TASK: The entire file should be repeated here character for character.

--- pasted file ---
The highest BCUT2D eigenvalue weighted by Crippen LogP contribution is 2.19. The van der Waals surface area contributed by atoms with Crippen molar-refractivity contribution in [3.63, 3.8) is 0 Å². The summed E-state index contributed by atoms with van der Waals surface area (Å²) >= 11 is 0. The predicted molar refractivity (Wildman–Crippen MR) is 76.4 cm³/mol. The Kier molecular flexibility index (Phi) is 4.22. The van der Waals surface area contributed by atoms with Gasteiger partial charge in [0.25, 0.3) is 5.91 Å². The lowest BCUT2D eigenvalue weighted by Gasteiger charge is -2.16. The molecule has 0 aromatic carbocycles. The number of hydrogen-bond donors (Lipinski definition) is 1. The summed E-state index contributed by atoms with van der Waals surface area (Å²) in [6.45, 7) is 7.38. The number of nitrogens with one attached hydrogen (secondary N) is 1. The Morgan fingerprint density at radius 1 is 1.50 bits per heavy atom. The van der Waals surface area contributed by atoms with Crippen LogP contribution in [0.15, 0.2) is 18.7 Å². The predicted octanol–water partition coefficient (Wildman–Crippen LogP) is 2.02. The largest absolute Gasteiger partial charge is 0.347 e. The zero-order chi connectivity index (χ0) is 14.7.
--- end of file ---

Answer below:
The highest BCUT2D eigenvalue weighted by Crippen LogP contribution is 2.19. The van der Waals surface area contributed by atoms with Crippen molar-refractivity contribution in [3.63, 3.8) is 0 Å². The summed E-state index contributed by atoms with van der Waals surface area (Å²) >= 11 is 0. The predicted molar refractivity (Wildman–Crippen MR) is 76.4 cm³/mol. The Kier molecular flexibility index (Phi) is 4.22. The van der Waals surface area contributed by atoms with Gasteiger partial charge in [0.25, 0.3) is 5.91 Å². The lowest BCUT2D eigenvalue weighted by Gasteiger charge is -2.16. The molecule has 0 aromatic carbocycles. The number of hydrogen-bond donors (Lipinski definition) is 1. The summed E-state index contributed by atoms with van der Waals surface area (Å²) in [6.45, 7) is 7.38. The number of nitrogens with one attached hydrogen (secondary N) is 1. The Morgan fingerprint density at radius 1 is 1.50 bits per heavy atom. The van der Waals surface area contributed by atoms with Crippen LogP contribution in [0.15, 0.2) is 18.7 Å². The predicted octanol–water partition coefficient (Wildman–Crippen LogP) is 2.02. The largest absolute Gasteiger partial charge is 0.347 e. The zero-order chi connectivity index (χ0) is 14.7.